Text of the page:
Map of Bethnal Green (from Cross’ London Guide 1844)
The marriage between Thomas and Lucretia Gates was not a happy one. The relationship had soured with the passing of time and Thomas’ poor treatment of his wife had provoked her to move out of the marital home in Bethnal Green. Thomas, described in the press as a ‘tradesman’, had then employed a female servant to look after him. This seems to have been a bone of contention for his estranged wife.
On the 14 April 1852 the consequences of that broken marriage reached the Worship Street Police Court as Thomas summoned Lucretia to answer a charge that she had assaulted him. This was rare; whilst many men might have been attacked by their wives and partners, very few were prepared to risk the damage to the reputations by admitting so in public.
Thomas Gates arrived with a police escort. He had so stirred up the community that a ‘great crowd, chiefly of women, followed him to court’. This probably reflected both a show of solidarity with Lucretia by the ‘sisterhood’ and a degree of contempt for Thomas for running to the authorities instead of asserting his patriarchal rights and position.
The scene certainly enlivened the court reporter’s morning, however, and he must have regarded it as a welcome, if unexpected, bonus.
Thomas started by declaring that: ‘this woman is my wife, but we live apart, she in fact, having run away with another man‘.
Lucretia was not having this; having vehemently denied this version of events she ‘reproached her husband with having taken a young hussy home to supply her place‘.
Thomas rejected this accusation and described how the assault he had accused her of had happened. He was at his home in Turk Street, Bethnal Green, when Lucretia had called on him. She took him by surprise and rushed in, shouting abuse at him and the young serving girl, Sarah Hartlett. Both were assaulted by the angry wife before Lucretia turned her rage on the room.
She ‘swept all the china and glass from the shelves and cupboards, and having smashed them to pieces, set to work to demolish the furniture and everything she could lay her hands on‘.
But she didn’t stop there, he said.
‘She tore the shirt entirely to pieces from his back, and tore the dress of the other woman also, exclaiming, “I’ll teach you to have a ____ here while I’m away,” and accusation which he assured the magistrate was quite unfounded‘.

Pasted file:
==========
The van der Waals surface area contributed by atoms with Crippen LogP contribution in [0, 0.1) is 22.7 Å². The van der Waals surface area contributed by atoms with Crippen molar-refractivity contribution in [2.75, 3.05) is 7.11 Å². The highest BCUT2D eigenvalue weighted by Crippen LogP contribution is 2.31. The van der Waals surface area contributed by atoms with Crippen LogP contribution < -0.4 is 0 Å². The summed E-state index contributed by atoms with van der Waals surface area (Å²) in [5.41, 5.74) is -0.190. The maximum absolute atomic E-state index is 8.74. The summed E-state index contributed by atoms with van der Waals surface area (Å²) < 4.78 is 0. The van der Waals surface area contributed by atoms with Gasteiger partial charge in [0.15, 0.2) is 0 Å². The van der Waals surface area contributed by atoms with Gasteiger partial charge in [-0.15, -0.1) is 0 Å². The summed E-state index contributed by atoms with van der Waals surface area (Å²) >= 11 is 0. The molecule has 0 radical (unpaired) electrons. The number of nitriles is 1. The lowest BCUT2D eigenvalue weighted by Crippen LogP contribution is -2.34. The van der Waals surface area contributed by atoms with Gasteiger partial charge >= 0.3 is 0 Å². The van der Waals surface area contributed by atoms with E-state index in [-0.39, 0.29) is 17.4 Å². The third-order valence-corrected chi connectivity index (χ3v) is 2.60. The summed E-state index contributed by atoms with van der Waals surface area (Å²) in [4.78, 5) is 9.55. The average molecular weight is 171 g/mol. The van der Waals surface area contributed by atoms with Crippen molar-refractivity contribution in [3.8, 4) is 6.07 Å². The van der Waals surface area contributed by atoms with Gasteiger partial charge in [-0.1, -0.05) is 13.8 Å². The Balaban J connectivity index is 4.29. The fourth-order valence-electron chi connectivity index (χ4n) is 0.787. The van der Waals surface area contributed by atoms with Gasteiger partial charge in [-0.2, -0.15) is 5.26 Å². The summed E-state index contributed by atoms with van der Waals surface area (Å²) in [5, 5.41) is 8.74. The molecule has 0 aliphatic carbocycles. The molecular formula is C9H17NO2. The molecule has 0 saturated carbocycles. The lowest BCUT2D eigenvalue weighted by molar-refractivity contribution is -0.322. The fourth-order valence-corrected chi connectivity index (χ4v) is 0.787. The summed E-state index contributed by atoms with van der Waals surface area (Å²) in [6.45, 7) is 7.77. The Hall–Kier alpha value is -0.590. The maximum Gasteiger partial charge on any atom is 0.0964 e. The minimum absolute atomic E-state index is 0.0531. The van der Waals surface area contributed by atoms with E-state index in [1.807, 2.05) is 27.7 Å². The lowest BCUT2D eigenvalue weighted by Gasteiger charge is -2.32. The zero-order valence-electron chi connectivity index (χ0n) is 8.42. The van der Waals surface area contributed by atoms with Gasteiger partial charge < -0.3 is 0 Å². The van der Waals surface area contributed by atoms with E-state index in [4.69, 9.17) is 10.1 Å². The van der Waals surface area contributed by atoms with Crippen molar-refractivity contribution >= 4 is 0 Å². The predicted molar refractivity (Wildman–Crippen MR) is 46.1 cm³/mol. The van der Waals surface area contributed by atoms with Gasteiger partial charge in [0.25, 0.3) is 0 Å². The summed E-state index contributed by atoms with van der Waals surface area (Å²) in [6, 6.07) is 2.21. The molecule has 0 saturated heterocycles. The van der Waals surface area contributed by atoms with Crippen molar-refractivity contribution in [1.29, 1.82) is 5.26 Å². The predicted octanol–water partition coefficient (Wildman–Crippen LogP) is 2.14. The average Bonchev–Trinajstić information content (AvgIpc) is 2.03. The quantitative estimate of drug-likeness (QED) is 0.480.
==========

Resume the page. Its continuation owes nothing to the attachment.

It was quite a display of anger and Lucretia did not deny it. Instead she explained that her husband had driven her away with his abuse and violent threats. On one occasion, she said, he ‘had stood over her with a knife, threatening to kill her’. She also repeated her accusation that Hartlett was his mistress.
It was now the servant’s turn to be questioned by the justice (Mr Ingham) and she denied any impropriety on her part. She only worked there during the day and always left him alone in the night. Thomas may have been having an affair but Sarah claimed it was not with her.
Several of the woman that had accompanied the couple to court testified to seeing or hearing Thomas’ abuse of his wife. One recalled her being thrown out of a window, while another said she had seen Thomas Gates chase his wife down the street brandishing an iron poker. Mr Ingham turned to the pair and told them that it was clear their relationship was in tatters but that did not give either of them to right to turn to violence or to disturb the public peace. He cautioned them both and dismissed Thomas’ charge against his wife. They then presumably left the court and returned to their, separate, lives.
Divorce was not really available to the majority of people in the 1850s. The government (through a Royal Commission established in 1850) were looking at a reform of the law to allow the upper middle class to gain a full divorce, whilst at the same time making the cost of judicial separations prohibitively expensive to everyone else. In 1857 Parliament passed the Matrimonial Causes Act which removed divorce from the church (ecclesiastical) courts to the civil. The new law, not surprisingly (since it was created by men) favoured men over women. A man could sue for divorce on the grounds of his wife’s adultery whereas a woman would have to show an additional cause (such as as incest, cruelty, bigamy, or desertion) or prove cruelty on its own.
Thomas and Lucretia could not hope to get divorced, they simply could not have afforded it. Instead the best they could aim for was either to patch up their broken marriage or live apart and agree to ignore each other’s infidelities. Given Lucretia’s passion and temper, I think this might have been unlikely.
[from The Morning Post, Thursday, April 15, 1852]